When is wireless not wireless, or what's blocking me in Denver?

I'm writing this in the Denver airport, waiting for a flight home from the East Coast. You won't read this immediately after I post it, because the much-ballyhooed wireless access here at the airport isn't for me and my 15-inch PowerBook with an Airport Extreme card.

I have been through Denver approximately eight times in the past year, and every time I try to connect, I get the same error message. Maybe it's only supposed to be for PC laptops - the signs plastered around the airport trumpet "wireless access available here" and are paired with Intel's Centrino logo - but it shouldn't be. (On my way through here earlier this week, a guy next to me on a PC also couldn't get on, but I've found that to be a pretty common occurrence, especially on older PC laptops.)

True to form, there's no help anywhere, and I have tried everything I can to make it work, so I sit when I'd like to be checking email or surfing the Web.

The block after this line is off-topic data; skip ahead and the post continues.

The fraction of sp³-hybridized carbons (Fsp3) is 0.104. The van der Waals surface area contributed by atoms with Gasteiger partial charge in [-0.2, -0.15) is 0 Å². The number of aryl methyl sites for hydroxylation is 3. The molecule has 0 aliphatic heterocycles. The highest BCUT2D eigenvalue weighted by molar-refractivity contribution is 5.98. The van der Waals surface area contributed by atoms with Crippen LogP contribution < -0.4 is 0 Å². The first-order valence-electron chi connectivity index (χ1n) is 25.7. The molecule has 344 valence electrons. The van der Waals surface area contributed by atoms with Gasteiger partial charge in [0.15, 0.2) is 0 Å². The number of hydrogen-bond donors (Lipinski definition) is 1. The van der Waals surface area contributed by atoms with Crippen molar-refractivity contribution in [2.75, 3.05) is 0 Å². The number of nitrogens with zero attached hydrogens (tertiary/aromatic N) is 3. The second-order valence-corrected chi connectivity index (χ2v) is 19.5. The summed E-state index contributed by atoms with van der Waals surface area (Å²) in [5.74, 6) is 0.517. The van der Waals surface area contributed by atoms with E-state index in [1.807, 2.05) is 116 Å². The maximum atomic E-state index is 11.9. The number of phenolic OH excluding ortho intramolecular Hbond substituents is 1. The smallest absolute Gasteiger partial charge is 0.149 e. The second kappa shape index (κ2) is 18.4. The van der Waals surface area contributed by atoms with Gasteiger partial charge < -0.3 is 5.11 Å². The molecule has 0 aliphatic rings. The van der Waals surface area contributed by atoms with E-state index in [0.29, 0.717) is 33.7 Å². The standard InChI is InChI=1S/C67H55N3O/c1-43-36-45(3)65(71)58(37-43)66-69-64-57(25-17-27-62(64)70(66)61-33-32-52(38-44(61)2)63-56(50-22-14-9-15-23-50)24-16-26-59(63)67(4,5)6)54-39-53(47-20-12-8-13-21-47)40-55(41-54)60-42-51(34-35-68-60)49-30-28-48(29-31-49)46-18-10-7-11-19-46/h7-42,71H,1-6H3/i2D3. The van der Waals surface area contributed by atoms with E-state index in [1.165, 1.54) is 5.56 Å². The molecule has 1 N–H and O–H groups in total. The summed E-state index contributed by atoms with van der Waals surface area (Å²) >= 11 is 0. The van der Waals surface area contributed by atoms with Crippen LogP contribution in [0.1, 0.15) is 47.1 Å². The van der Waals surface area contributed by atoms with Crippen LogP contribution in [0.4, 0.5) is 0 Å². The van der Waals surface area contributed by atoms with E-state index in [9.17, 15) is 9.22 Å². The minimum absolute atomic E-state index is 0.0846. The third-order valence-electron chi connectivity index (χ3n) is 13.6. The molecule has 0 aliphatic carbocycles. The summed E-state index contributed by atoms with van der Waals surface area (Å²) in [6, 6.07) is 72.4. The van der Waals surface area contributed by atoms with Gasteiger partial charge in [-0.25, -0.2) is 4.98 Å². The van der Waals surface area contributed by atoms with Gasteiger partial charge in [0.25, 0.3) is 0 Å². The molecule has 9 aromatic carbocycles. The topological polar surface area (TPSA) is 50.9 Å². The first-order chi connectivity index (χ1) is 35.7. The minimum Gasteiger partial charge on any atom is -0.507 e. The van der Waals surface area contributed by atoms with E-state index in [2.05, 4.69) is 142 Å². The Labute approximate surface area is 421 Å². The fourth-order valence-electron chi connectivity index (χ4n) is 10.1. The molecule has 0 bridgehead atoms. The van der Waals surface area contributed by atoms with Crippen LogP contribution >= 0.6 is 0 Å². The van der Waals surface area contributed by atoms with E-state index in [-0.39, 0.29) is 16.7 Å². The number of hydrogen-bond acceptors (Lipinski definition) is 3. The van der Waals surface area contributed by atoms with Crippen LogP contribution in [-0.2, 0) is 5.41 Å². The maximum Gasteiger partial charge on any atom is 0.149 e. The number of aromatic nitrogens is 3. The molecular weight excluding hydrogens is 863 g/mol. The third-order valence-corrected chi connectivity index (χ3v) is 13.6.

What's most frustrating about this is that the Denver airport is the only place I've been unable to connect to a supposedly public network. I probably have spent 60 hours on public networks in the past few months, and Denver is the only one to say no.

I consider myself a pretty savvy user, but I can't figure this one out. Apple's made it pretty brainless to join a public 802.11 network - OS X even asks you if you want to join a new Airport network when it sees one. If anyone has any ideas - other than the fact that they don't like Macs in Denver - let me know. Otherwise, I guess I'll just start flying through Chicago.

[Now that I'm back home, and online again - I can't find anything, at least via Google, that might help me understand why my Mac can't join that network.]

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